I cannot provide a personal monetary loan to each of my students, but I can provide a hope, encouragement, and the example to take personal ownership of their future. I can also encourage my students to consider volunteering in a nonprofit to truly make a difference in the lives of others. Perhaps it is a donation, or even short term summer volunteer project that could change my students’ lives.
If I am preparing my students for the real world after graduating from high school, I want to motivate my students to see the big picture. The real world outcome of education should not be merely identifying with the value of learning math, science, English, a foreign language, and a social studies course. It is putting it all together to develop the skills necessary to be a life changing force for the future.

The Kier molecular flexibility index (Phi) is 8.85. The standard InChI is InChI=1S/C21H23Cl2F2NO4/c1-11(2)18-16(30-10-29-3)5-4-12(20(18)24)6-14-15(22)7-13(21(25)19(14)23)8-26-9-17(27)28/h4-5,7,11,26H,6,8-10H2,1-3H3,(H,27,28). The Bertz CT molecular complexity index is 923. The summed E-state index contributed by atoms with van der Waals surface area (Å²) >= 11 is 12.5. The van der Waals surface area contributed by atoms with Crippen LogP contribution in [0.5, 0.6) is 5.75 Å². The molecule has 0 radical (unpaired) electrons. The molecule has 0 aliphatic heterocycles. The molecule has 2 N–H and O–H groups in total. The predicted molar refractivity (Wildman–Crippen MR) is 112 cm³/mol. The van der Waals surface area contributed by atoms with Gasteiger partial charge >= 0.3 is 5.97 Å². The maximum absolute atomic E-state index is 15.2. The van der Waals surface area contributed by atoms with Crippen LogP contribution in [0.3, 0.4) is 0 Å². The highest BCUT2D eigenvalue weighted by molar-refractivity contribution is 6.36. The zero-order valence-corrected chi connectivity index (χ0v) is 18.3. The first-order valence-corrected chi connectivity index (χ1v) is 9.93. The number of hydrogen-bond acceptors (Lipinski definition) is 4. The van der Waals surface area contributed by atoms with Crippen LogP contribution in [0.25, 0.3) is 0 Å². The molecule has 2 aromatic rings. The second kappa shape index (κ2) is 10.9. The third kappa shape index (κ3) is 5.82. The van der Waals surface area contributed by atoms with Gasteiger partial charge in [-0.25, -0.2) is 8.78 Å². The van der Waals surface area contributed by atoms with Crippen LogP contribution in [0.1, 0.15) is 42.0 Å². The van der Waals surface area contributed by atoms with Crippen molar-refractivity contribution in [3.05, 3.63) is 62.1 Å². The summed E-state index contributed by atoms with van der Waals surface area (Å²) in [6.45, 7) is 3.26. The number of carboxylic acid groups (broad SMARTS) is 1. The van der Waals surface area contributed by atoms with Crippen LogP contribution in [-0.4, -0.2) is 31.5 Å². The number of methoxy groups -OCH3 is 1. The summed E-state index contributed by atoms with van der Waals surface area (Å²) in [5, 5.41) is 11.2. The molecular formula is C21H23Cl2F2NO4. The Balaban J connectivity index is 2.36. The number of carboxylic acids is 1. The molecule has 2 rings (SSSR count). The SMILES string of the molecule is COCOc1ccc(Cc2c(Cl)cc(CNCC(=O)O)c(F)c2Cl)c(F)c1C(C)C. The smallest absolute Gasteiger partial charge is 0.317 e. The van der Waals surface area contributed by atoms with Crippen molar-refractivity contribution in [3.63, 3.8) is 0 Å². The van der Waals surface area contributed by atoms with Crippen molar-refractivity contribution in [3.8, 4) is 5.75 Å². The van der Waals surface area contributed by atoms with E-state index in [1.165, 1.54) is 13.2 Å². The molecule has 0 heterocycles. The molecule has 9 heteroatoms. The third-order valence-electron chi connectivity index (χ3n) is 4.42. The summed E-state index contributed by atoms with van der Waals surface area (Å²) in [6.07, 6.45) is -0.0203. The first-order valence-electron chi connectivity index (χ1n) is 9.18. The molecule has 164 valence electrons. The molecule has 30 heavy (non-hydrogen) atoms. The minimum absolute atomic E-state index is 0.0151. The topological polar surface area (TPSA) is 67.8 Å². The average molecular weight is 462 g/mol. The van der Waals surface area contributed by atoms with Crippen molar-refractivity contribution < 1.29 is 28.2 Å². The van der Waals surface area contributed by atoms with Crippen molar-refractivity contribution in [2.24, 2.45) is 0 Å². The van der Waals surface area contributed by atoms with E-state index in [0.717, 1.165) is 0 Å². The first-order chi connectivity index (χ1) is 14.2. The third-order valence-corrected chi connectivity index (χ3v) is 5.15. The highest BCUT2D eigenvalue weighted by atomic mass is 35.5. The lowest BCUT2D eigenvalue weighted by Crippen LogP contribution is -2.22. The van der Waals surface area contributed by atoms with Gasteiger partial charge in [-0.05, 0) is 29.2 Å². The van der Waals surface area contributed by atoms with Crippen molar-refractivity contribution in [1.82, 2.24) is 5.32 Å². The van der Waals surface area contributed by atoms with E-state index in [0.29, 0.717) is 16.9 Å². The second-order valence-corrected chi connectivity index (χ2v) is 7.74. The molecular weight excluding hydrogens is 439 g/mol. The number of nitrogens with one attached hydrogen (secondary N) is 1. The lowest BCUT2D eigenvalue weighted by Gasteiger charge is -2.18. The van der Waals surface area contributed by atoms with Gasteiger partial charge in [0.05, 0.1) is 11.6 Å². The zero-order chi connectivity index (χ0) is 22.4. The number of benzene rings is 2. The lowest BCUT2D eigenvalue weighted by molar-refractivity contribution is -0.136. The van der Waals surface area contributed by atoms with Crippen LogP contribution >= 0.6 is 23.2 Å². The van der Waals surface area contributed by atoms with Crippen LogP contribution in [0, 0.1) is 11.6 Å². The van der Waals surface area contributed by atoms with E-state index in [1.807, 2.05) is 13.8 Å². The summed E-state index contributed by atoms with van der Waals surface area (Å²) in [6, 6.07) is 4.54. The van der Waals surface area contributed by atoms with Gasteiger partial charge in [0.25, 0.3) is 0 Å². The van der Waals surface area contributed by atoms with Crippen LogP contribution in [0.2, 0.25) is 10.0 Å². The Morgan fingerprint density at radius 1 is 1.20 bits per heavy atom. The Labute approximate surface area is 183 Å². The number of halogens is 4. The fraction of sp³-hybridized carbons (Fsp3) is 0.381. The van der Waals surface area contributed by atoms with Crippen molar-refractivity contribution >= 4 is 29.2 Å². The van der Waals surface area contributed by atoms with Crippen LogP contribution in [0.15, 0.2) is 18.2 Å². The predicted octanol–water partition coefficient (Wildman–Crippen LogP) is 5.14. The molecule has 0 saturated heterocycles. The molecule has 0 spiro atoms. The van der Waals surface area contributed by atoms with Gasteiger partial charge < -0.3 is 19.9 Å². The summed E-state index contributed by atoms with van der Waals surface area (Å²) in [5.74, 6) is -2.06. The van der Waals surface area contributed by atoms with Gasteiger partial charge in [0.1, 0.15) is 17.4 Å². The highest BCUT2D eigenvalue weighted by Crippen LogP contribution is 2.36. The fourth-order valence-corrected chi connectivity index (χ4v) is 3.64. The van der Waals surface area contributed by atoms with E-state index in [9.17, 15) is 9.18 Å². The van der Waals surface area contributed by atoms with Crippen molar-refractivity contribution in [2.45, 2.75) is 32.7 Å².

I see many of my students questioning whether they can make any changes in their own lives, let alone in the lives of others. I want to move my students beyond the theme “I am…” to “I can…”.

11 Comments

Filed under Classroom Activities

11 responses to “Possibilities Africa – A Model for Economic Development

  1. Hunter

    I think it would be great if everyone could practice to be self sufficient. People wouldn’t need money from the government. It would also give people a sense of responsibility and get them active.

  2. Kendall

    Yes, we should teach this in American schools. You can’t expect to be successful without working towards it yourself. Everyone should want to make a difference on their own, and I be,I’ve that if schools can teach music and art, then they can teach self sufficiency.